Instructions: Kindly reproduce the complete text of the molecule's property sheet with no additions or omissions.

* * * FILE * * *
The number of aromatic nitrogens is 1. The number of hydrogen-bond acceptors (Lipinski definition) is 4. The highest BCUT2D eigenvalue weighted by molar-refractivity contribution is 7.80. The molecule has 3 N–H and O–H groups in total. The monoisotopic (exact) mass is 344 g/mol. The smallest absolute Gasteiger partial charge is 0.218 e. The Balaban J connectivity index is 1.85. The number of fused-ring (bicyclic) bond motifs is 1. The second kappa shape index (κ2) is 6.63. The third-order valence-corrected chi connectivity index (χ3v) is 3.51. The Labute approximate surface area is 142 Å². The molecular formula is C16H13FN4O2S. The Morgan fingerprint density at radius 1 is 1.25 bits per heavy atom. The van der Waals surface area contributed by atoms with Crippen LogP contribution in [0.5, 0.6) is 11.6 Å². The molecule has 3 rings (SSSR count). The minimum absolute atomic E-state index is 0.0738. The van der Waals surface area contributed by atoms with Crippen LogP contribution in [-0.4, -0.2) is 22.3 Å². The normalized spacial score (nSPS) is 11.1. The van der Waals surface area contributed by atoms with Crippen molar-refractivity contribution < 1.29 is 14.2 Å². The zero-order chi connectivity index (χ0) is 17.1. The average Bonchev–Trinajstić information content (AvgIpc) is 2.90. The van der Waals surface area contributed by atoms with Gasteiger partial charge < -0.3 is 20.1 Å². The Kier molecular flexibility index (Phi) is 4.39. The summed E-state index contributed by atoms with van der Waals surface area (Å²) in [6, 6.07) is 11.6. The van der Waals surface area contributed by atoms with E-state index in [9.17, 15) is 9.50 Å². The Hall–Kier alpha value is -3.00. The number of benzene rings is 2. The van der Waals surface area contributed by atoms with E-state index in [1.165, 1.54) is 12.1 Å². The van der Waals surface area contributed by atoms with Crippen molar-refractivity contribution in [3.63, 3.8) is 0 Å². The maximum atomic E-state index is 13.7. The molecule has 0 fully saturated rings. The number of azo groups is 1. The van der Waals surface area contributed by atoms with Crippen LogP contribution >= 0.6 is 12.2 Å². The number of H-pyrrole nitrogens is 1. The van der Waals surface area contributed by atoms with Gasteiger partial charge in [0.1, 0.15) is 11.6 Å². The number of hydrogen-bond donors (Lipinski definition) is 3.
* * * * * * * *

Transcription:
The number of aromatic nitrogens is 1. The number of hydrogen-bond acceptors (Lipinski definition) is 4. The highest BCUT2D eigenvalue weighted by molar-refractivity contribution is 7.80. The molecule has 3 N–H and O–H groups in total. The monoisotopic (exact) mass is 344 g/mol. The smallest absolute Gasteiger partial charge is 0.218 e. The Balaban J connectivity index is 1.85. The number of fused-ring (bicyclic) bond motifs is 1. The second kappa shape index (κ2) is 6.63. The third-order valence-corrected chi connectivity index (χ3v) is 3.51. The Labute approximate surface area is 142 Å². The molecular formula is C16H13FN4O2S. The Morgan fingerprint density at radius 1 is 1.25 bits per heavy atom. The van der Waals surface area contributed by atoms with Crippen LogP contribution in [0.5, 0.6) is 11.6 Å². The molecule has 3 rings (SSSR count). The minimum absolute atomic E-state index is 0.0738. The van der Waals surface area contributed by atoms with Crippen LogP contribution in [-0.4, -0.2) is 22.3 Å². The normalized spacial score (nSPS) is 11.1. The van der Waals surface area contributed by atoms with Crippen molar-refractivity contribution < 1.29 is 14.2 Å². The zero-order chi connectivity index (χ0) is 17.1. The average Bonchev–Trinajstić information content (AvgIpc) is 2.90. The van der Waals surface area contributed by atoms with Gasteiger partial charge < -0.3 is 20.1 Å². The Kier molecular flexibility index (Phi) is 4.39. The summed E-state index contributed by atoms with van der Waals surface area (Å²) in [6, 6.07) is 11.6. The van der Waals surface area contributed by atoms with E-state index in [9.17, 15) is 9.50 Å². The Hall–Kier alpha value is -3.00. The number of benzene rings is 2. The van der Waals surface area contributed by atoms with E-state index in [1.165, 1.54) is 12.1 Å². The van der Waals surface area contributed by atoms with Crippen molar-refractivity contribution in [3.63, 3.8) is 0 Å². The maximum atomic E-state index is 13.7. The molecule has 0 fully saturated rings. The number of azo groups is 1. The van der Waals surface area contributed by atoms with Crippen LogP contribution >= 0.6 is 12.2 Å². The number of H-pyrrole nitrogens is 1. The van der Waals surface area contributed by atoms with Gasteiger partial charge in [0.1, 0.15) is 11.6 Å². The number of hydrogen-bond donors (Lipinski definition) is 3.